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If you run an industrial company, you’re number 1!

According to a recent report by Kaspersky, industrial companies are the number one, most targeted sector for cyber criminals, with growth in requests for help from this sector increasing from 22% to 30.1% in the last year.


30% of attacks included encryption meaning ransomware is a high threat, but 75% of attacks within industrial companies involved data theft.


Netwrix’s 2022 Cloud Security Report found that over half of manufacturing companies had experienced an attack on their cloud infrastructure, with the push to support remote workers.


They also found that 75% of manufacturing companies have implemented multifactor authentication, leaving 25% which haven’t. If you were a criminal, which do you think it would be easier to breach?


So the risk is real and looks to be increasing but what can companies do, especially if the budget continues to tighten?


Top tips

- Join our business community. We’re free to join and you get monthly newsletters, bite sized practical guidance, sign posting to free services and tools as well as access to affordable services, if you need them. We’re a not-for-profit company, led by policing, with the aim to increase the cyber resilience of businesses. Join us today.

- Do the fundamentals. If you have no idea if your small business is good or bad already then have a look at the National Cyber Security Centre’s Cyber Action Plan. Answer a few questions and you will be able to see if there are steps which you need to prioritise.

- Train your staff. Targeting staff remains the starting point of a cyber criminals attack. Making sure your staff are aware that they are on the front line and ensuring they know what to do, even if they do get caught, is essential. And it doesn’t have to be expensive. Consider layering free and paid-for services. The NCSC has free online staff awareness training, your local police protect officer can offer awareness sessions for small companies for free and the ECRC has affordable security awareness session which can be bespoke to your company. Find out more here.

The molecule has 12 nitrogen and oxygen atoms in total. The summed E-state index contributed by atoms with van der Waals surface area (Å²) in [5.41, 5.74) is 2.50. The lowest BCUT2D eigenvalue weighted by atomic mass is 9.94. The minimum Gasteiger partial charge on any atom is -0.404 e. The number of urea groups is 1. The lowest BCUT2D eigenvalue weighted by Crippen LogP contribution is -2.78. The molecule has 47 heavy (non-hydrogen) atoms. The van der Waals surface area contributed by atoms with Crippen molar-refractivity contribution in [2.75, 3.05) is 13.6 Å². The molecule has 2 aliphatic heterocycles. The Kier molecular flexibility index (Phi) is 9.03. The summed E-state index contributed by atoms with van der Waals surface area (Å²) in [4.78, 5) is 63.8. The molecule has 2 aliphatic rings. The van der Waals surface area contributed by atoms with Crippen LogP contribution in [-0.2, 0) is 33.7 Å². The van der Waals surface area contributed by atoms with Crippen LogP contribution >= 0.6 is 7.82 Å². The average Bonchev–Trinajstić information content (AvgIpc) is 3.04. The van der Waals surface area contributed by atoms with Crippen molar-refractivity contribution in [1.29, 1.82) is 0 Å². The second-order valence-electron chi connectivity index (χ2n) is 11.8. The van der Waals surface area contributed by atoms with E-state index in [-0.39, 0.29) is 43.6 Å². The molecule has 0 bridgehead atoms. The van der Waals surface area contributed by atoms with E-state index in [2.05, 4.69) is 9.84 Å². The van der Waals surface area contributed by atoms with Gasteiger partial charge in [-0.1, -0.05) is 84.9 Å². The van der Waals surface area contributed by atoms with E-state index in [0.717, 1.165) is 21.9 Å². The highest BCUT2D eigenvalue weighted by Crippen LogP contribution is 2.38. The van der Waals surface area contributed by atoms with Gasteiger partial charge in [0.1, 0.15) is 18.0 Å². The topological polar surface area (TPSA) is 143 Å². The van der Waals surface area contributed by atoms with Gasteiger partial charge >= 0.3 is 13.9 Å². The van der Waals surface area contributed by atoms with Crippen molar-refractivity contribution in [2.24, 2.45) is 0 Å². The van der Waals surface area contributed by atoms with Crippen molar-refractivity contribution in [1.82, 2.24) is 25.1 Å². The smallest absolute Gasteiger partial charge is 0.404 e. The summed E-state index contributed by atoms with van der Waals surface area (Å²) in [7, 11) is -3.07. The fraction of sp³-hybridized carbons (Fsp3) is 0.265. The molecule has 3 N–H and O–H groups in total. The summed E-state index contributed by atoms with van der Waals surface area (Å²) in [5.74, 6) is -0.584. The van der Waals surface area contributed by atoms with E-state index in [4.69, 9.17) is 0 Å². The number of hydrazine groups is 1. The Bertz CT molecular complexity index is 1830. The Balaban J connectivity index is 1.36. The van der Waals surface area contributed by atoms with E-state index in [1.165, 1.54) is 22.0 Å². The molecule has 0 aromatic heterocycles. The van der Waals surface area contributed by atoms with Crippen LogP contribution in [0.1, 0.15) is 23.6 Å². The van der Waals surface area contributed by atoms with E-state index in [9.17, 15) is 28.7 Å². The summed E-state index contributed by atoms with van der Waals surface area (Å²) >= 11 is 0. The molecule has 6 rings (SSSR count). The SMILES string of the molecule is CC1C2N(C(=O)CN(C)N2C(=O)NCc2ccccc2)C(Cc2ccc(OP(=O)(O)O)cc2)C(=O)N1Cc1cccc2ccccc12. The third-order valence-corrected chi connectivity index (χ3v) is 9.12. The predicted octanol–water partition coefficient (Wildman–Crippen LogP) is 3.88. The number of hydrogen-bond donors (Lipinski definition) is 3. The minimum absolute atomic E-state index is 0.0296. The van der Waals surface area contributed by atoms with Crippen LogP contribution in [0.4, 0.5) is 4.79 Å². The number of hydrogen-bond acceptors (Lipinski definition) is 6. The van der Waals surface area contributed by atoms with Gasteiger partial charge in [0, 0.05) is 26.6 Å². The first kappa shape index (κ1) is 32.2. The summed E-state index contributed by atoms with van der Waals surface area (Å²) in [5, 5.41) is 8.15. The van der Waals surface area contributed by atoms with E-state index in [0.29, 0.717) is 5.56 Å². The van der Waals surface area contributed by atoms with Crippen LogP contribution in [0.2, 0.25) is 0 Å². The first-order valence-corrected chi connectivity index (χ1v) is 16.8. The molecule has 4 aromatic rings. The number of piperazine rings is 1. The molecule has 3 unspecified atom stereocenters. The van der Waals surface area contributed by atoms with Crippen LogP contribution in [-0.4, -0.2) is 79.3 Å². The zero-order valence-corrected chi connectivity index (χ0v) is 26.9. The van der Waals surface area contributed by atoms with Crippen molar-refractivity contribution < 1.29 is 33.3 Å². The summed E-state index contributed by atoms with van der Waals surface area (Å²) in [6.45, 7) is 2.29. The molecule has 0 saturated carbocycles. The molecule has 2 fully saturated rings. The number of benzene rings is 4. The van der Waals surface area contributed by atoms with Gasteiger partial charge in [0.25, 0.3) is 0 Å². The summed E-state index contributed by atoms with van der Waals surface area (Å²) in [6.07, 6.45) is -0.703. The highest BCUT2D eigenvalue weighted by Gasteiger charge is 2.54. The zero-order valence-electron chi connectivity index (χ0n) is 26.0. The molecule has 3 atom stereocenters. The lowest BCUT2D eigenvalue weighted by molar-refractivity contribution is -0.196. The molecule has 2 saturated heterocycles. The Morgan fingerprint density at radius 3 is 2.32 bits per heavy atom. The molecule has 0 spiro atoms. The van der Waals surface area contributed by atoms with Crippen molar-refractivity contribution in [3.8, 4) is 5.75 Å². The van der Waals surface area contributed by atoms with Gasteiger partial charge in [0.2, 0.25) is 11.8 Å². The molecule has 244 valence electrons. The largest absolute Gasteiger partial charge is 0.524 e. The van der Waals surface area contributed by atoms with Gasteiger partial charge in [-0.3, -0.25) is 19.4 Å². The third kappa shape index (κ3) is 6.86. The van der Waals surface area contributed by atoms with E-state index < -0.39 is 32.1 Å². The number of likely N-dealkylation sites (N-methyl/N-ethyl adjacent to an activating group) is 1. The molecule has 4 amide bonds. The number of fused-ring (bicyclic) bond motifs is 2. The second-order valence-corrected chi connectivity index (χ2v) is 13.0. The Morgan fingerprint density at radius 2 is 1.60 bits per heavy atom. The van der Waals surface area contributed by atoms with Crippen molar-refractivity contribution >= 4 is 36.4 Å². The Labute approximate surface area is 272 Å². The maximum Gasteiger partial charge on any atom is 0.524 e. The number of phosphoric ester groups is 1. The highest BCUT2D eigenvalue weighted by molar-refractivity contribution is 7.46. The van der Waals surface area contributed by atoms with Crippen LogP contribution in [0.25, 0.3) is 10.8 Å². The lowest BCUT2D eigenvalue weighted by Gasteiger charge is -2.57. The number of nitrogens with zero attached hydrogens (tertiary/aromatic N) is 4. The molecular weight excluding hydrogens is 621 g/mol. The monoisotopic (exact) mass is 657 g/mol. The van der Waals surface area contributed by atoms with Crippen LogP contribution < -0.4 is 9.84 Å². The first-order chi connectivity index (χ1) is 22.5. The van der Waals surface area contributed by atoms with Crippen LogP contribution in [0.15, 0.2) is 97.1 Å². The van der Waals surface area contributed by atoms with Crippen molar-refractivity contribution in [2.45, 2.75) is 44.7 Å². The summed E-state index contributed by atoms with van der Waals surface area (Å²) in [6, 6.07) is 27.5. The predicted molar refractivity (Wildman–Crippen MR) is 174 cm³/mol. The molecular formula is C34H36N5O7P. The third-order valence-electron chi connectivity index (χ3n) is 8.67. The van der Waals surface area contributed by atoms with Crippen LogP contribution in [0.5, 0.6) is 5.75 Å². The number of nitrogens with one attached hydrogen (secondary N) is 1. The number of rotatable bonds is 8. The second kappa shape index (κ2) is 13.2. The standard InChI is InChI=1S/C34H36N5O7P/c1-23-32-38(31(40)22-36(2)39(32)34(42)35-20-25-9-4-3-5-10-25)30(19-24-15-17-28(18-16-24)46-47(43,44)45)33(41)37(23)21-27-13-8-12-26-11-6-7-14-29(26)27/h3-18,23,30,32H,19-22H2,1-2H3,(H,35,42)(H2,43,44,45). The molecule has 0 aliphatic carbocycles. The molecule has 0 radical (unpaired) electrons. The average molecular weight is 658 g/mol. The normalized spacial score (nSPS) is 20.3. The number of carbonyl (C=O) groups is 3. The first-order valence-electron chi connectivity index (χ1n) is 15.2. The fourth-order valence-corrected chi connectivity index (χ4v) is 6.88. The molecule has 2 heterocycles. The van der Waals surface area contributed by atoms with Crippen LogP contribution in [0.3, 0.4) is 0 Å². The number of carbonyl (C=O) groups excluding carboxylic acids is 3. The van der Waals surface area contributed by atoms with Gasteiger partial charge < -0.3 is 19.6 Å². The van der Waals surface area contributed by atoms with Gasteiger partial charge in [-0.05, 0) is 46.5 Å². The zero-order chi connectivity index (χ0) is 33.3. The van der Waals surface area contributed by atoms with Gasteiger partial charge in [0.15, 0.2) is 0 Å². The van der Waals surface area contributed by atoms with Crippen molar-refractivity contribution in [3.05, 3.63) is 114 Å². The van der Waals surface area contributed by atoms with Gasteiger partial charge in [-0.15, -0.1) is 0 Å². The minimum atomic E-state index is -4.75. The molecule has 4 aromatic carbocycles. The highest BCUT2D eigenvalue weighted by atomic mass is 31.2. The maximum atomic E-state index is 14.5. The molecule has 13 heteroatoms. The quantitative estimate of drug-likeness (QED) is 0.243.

The contents of this website are provided for general information only and are not intended to replace specific professional advice relevant to your situation. The intention of The Cyber Resilience Centre for the East is to encourage cyber resilience by raising issues and disseminating information on the experiences and initiatives of others. Articles on the website cannot by their nature be comprehensive and may not reflect most recent legislation, practice, or application to your circumstances. The Cyber Resilience Centre for the East provides affordable services and Trusted Partners if you need specific support. For specific questions please contact us.

The Cyber Resilience Centre for the East does not accept any responsibility for any loss which may arise from reliance on information or materials published on this document. The Cyber Resilience Centre for the East is not responsible for the content of external internet sites that link to this site or which are linked from it.

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